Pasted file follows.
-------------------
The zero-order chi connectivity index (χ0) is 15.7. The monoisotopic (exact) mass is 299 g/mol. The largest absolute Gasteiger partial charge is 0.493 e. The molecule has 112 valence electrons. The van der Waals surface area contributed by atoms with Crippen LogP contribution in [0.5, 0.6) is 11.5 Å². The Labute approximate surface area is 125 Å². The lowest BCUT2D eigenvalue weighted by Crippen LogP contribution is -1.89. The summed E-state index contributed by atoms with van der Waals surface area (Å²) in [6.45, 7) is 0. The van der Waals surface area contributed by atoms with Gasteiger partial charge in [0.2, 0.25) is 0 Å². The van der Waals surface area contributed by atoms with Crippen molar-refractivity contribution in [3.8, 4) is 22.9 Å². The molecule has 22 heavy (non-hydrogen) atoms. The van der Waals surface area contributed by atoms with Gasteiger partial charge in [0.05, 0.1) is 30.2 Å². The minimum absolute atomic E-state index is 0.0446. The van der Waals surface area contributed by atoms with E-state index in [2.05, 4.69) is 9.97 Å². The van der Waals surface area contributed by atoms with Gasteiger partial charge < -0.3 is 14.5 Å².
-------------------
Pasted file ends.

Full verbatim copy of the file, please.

The zero-order chi connectivity index (χ0) is 15.7. The monoisotopic (exact) mass is 299 g/mol. The largest absolute Gasteiger partial charge is 0.493 e. The molecule has 112 valence electrons. The van der Waals surface area contributed by atoms with Crippen LogP contribution in [0.5, 0.6) is 11.5 Å². The Labute approximate surface area is 125 Å². The lowest BCUT2D eigenvalue weighted by Crippen LogP contribution is -1.89. The summed E-state index contributed by atoms with van der Waals surface area (Å²) in [6.45, 7) is 0. The van der Waals surface area contributed by atoms with Gasteiger partial charge in [0.2, 0.25) is 0 Å². The van der Waals surface area contributed by atoms with Crippen molar-refractivity contribution in [3.8, 4) is 22.9 Å². The molecule has 22 heavy (non-hydrogen) atoms. The van der Waals surface area contributed by atoms with Gasteiger partial charge in [0.05, 0.1) is 30.2 Å². The minimum absolute atomic E-state index is 0.0446. The van der Waals surface area contributed by atoms with E-state index in [2.05, 4.69) is 9.97 Å². The van der Waals surface area contributed by atoms with Gasteiger partial charge < -0.3 is 14.5 Å².